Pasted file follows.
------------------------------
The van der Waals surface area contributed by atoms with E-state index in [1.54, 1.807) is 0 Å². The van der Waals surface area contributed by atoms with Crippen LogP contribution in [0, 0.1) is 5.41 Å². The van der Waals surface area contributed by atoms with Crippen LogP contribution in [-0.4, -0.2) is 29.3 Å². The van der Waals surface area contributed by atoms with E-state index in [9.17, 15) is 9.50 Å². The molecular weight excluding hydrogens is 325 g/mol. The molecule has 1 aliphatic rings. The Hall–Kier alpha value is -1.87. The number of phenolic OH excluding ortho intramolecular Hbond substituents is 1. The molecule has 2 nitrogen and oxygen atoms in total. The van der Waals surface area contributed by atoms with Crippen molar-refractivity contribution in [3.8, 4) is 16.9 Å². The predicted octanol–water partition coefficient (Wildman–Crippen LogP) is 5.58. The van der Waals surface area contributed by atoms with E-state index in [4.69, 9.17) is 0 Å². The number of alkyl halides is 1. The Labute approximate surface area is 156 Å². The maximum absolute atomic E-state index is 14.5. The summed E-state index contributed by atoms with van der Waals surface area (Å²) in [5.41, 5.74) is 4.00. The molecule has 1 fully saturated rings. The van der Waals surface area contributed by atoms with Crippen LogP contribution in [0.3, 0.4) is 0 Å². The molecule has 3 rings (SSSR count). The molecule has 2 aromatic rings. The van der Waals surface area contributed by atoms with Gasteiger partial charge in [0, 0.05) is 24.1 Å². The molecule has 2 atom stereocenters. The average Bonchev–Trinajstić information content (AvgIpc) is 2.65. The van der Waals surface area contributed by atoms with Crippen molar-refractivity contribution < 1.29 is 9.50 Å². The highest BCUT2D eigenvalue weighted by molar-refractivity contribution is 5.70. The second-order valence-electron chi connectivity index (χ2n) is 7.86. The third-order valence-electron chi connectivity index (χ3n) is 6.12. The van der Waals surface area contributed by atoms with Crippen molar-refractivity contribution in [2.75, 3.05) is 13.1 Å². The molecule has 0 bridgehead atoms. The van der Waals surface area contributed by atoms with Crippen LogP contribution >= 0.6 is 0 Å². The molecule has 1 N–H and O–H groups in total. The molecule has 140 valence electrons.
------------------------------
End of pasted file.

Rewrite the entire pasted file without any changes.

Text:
The van der Waals surface area contributed by atoms with E-state index in [1.54, 1.807) is 0 Å². The van der Waals surface area contributed by atoms with Crippen LogP contribution in [0, 0.1) is 5.41 Å². The van der Waals surface area contributed by atoms with Crippen LogP contribution in [-0.4, -0.2) is 29.3 Å². The van der Waals surface area contributed by atoms with E-state index in [9.17, 15) is 9.50 Å². The molecular weight excluding hydrogens is 325 g/mol. The molecule has 1 aliphatic rings. The Hall–Kier alpha value is -1.87. The number of phenolic OH excluding ortho intramolecular Hbond substituents is 1. The molecule has 2 nitrogen and oxygen atoms in total. The van der Waals surface area contributed by atoms with Crippen molar-refractivity contribution in [3.8, 4) is 16.9 Å². The predicted octanol–water partition coefficient (Wildman–Crippen LogP) is 5.58. The van der Waals surface area contributed by atoms with E-state index in [4.69, 9.17) is 0 Å². The number of alkyl halides is 1. The Labute approximate surface area is 156 Å². The maximum absolute atomic E-state index is 14.5. The summed E-state index contributed by atoms with van der Waals surface area (Å²) in [5.41, 5.74) is 4.00. The molecule has 1 fully saturated rings. The van der Waals surface area contributed by atoms with Crippen LogP contribution in [0.3, 0.4) is 0 Å². The molecule has 3 rings (SSSR count). The molecule has 2 aromatic rings. The van der Waals surface area contributed by atoms with Gasteiger partial charge in [0, 0.05) is 24.1 Å². The molecule has 2 atom stereocenters. The average Bonchev–Trinajstić information content (AvgIpc) is 2.65. The van der Waals surface area contributed by atoms with Crippen molar-refractivity contribution < 1.29 is 9.50 Å². The highest BCUT2D eigenvalue weighted by molar-refractivity contribution is 5.70. The second-order valence-electron chi connectivity index (χ2n) is 7.86. The third-order valence-electron chi connectivity index (χ3n) is 6.12. The van der Waals surface area contributed by atoms with Crippen molar-refractivity contribution in [2.75, 3.05) is 13.1 Å². The molecule has 0 bridgehead atoms. The van der Waals surface area contributed by atoms with Crippen LogP contribution >= 0.6 is 0 Å². The molecule has 1 N–H and O–H groups in total. The molecule has 140 valence electrons.